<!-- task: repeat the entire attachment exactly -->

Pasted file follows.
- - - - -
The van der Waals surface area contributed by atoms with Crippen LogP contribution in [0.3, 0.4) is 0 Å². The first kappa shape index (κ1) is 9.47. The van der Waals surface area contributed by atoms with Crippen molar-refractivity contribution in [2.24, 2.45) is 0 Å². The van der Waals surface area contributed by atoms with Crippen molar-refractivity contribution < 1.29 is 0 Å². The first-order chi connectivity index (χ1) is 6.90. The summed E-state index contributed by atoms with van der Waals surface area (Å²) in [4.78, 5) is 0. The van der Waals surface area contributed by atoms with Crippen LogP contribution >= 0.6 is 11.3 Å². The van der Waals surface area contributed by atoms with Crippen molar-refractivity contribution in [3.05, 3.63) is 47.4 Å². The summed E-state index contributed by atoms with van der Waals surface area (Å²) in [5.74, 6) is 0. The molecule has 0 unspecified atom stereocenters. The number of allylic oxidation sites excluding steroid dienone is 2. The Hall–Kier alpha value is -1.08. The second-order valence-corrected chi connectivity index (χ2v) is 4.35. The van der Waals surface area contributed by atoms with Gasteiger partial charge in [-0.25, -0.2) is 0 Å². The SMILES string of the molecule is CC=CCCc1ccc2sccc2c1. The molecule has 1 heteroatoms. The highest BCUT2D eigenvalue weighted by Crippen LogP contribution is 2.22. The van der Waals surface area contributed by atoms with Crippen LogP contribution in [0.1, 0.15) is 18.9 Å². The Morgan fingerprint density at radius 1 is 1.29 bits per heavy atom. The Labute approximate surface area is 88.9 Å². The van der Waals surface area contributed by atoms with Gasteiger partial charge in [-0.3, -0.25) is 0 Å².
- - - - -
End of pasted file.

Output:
The van der Waals surface area contributed by atoms with Crippen LogP contribution in [0.3, 0.4) is 0 Å². The first kappa shape index (κ1) is 9.47. The van der Waals surface area contributed by atoms with Crippen molar-refractivity contribution in [2.24, 2.45) is 0 Å². The van der Waals surface area contributed by atoms with Crippen molar-refractivity contribution < 1.29 is 0 Å². The first-order chi connectivity index (χ1) is 6.90. The summed E-state index contributed by atoms with van der Waals surface area (Å²) in [4.78, 5) is 0. The van der Waals surface area contributed by atoms with Crippen LogP contribution >= 0.6 is 11.3 Å². The van der Waals surface area contributed by atoms with Crippen molar-refractivity contribution in [3.05, 3.63) is 47.4 Å². The summed E-state index contributed by atoms with van der Waals surface area (Å²) in [5.74, 6) is 0. The molecule has 0 unspecified atom stereocenters. The number of allylic oxidation sites excluding steroid dienone is 2. The Hall–Kier alpha value is -1.08. The second-order valence-corrected chi connectivity index (χ2v) is 4.35. The van der Waals surface area contributed by atoms with Gasteiger partial charge in [-0.25, -0.2) is 0 Å². The SMILES string of the molecule is CC=CCCc1ccc2sccc2c1. The molecule has 1 heteroatoms. The highest BCUT2D eigenvalue weighted by Crippen LogP contribution is 2.22. The van der Waals surface area contributed by atoms with Crippen LogP contribution in [0.1, 0.15) is 18.9 Å². The Morgan fingerprint density at radius 1 is 1.29 bits per heavy atom. The Labute approximate surface area is 88.9 Å². The van der Waals surface area contributed by atoms with Gasteiger partial charge in [-0.3, -0.25) is 0 Å².